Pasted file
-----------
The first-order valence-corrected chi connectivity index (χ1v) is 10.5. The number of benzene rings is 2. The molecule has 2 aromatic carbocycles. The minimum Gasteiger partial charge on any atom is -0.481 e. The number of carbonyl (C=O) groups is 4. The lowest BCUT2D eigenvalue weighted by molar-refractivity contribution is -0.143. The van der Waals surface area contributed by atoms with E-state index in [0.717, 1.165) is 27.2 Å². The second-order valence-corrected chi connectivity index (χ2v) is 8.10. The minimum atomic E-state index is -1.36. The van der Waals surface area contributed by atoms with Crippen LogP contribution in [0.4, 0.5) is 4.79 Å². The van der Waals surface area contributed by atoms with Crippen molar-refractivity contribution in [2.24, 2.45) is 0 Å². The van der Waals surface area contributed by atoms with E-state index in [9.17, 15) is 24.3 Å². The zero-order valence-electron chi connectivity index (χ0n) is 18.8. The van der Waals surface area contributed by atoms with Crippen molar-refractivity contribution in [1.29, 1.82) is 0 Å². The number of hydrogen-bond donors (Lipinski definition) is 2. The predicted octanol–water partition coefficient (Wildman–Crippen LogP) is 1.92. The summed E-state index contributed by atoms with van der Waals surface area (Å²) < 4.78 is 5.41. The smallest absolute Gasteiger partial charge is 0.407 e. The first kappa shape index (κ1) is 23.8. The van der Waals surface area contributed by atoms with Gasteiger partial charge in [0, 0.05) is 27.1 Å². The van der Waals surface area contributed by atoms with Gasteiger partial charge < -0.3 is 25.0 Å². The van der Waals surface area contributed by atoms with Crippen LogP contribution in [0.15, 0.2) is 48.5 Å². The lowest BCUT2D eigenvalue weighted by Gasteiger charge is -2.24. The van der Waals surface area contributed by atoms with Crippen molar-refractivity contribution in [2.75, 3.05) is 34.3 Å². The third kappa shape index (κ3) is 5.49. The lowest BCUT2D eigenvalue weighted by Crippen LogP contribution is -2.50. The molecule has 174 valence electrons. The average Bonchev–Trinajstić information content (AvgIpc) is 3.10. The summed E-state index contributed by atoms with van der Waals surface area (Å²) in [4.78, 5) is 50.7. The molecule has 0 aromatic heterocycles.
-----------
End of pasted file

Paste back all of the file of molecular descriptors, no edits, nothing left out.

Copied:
The first-order valence-corrected chi connectivity index (χ1v) is 10.5. The number of benzene rings is 2. The molecule has 2 aromatic carbocycles. The minimum Gasteiger partial charge on any atom is -0.481 e. The number of carbonyl (C=O) groups is 4. The lowest BCUT2D eigenvalue weighted by molar-refractivity contribution is -0.143. The van der Waals surface area contributed by atoms with E-state index in [0.717, 1.165) is 27.2 Å². The second-order valence-corrected chi connectivity index (χ2v) is 8.10. The minimum atomic E-state index is -1.36. The van der Waals surface area contributed by atoms with Crippen LogP contribution in [0.4, 0.5) is 4.79 Å². The van der Waals surface area contributed by atoms with Crippen molar-refractivity contribution in [2.24, 2.45) is 0 Å². The van der Waals surface area contributed by atoms with E-state index in [9.17, 15) is 24.3 Å². The zero-order valence-electron chi connectivity index (χ0n) is 18.8. The van der Waals surface area contributed by atoms with Crippen molar-refractivity contribution in [1.29, 1.82) is 0 Å². The number of hydrogen-bond donors (Lipinski definition) is 2. The predicted octanol–water partition coefficient (Wildman–Crippen LogP) is 1.92. The summed E-state index contributed by atoms with van der Waals surface area (Å²) < 4.78 is 5.41. The smallest absolute Gasteiger partial charge is 0.407 e. The first kappa shape index (κ1) is 23.8. The van der Waals surface area contributed by atoms with Gasteiger partial charge in [0, 0.05) is 27.1 Å². The van der Waals surface area contributed by atoms with Gasteiger partial charge < -0.3 is 25.0 Å². The van der Waals surface area contributed by atoms with Crippen LogP contribution in [0.15, 0.2) is 48.5 Å². The lowest BCUT2D eigenvalue weighted by Gasteiger charge is -2.24. The van der Waals surface area contributed by atoms with Crippen molar-refractivity contribution in [2.75, 3.05) is 34.3 Å². The third kappa shape index (κ3) is 5.49. The lowest BCUT2D eigenvalue weighted by Crippen LogP contribution is -2.50. The molecule has 174 valence electrons. The average Bonchev–Trinajstić information content (AvgIpc) is 3.10. The summed E-state index contributed by atoms with van der Waals surface area (Å²) in [4.78, 5) is 50.7. The molecule has 0 aromatic heterocycles.